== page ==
While in town to be examined by team doctors yesterday Michael Pineda made a surprise appearance in the Yankees clubhouse, hanging out with the new teammates he barely got to know before undergoing shoulder surgery in April.
Pineda described himself as “feeling better right now” but was also quick to note that he hasn’t been cleared to start throwing again, telling Brendan Prunty of the Newark Star Ledger that his goal is to do so “in the middle of September.”
That obviously rules out any kind of game action this season, minors or majors, but that was expected when Pineda had his torn labrum repaired and it should give him plenty of time to be ready for next spring. For now he’ll continue rehabbing at the Yankees’ complex in Florida.
Meanwhile, Jesus Montero is hitting .266 with eight homers and a .721 OPS in 62 games for the Mariners, so even with Pineda blowing out his arm almost immediately the trade hasn’t been a disaster for New York yet.
As expected, Major League Baseball’s league-wide home run record, set in 2000, was tied and surpassed on Tuesday night, both by players named Alex who play for AL Central teams.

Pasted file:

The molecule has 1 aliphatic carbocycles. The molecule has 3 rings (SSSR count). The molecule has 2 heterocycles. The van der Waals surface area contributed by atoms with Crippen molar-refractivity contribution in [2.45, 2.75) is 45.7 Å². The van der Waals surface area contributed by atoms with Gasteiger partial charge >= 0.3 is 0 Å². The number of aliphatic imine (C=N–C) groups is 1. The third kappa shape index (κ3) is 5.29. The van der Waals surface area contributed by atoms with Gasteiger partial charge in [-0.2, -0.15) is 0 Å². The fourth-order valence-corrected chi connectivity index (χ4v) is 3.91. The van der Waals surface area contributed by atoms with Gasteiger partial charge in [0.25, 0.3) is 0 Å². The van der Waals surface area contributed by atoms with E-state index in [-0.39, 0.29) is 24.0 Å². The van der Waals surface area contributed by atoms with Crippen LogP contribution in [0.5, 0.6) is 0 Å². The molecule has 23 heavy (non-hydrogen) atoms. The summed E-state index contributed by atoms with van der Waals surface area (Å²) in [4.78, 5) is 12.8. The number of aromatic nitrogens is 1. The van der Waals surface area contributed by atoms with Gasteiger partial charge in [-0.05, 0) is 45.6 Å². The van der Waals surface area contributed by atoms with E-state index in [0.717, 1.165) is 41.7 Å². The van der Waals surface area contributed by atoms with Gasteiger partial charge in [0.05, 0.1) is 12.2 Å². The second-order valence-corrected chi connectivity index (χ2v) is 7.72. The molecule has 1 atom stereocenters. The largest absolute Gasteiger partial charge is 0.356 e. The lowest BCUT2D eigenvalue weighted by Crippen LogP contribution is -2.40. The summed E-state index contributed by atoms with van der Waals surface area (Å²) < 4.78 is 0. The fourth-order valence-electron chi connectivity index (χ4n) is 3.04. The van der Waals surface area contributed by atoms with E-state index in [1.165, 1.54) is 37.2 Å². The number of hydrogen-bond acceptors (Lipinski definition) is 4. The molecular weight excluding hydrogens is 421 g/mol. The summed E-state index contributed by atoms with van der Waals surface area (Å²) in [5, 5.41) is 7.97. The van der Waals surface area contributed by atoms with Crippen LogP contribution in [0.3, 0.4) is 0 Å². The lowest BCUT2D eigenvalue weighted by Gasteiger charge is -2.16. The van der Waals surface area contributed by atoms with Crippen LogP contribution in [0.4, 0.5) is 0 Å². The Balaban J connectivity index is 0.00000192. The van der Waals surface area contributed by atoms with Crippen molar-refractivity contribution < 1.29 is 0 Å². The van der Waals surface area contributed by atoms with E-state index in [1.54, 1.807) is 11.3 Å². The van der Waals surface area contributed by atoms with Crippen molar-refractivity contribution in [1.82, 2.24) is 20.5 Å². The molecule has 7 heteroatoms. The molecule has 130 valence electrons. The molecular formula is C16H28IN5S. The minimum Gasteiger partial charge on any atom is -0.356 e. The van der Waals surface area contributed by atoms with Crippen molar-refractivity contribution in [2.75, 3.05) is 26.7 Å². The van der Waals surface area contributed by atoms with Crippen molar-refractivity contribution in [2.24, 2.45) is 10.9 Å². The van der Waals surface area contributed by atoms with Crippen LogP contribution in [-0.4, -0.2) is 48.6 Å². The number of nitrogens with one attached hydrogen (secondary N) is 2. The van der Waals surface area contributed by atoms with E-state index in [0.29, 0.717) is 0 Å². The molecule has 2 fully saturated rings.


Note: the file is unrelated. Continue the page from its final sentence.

Tigers outfielder Alex Presley tied the record at 5,693, per MLB.com’s David Adler, with a solo home run in the bottom of the fifth inning against Athletics starter Daniel Gossett. Royals outfielder Alex Gordon broke the record roughly 12 minutes later with a solo home run to lead off the top of the eighth inning against Blue Jays reliever Ryan Tepera.
Major League Baseball saw the record nearly broken last year, when 5,610 home runs were hit. The only other season above 5,500 was 1999 at 5,528.
Earlier this month, Yankees starter CC Sabathia jawed at the Red Sox after Eduardo Nunez laid down a bunt. Sabathia fielded it fine, but threw the ball away for an error. After the game, he called Nunez’s bunt “weak” and said the Red Sox should “swing the bat.” Sabathia, of course, is not that limber these days. Along with being 37 years old, the lefty has also battled knee and hamstring issues this season.
The Twins apparently didn’t hear what Sabathia had to say about bunting. After Brian Dozier singled off of Sabathia to lead off the top of the first inning on Tuesday, Joe Mauer laid down a bunt on the third base side and reached safely. Jorge Polanco then laid down a bunt of his own, also on the third base side, and was initially ruled out, but after replay review was ruled safe to load the bases with no outs.
Fortunately for Sabathia, he was able to limit the damage, getting Eduardo Escobar to ground into a run-scoring 6-4-3 double play and inducing an inning-ending ground out from Byron Buxton. It’ll be interesting, though, to see if the Twins continue to bunt against Sabathia throughout the night.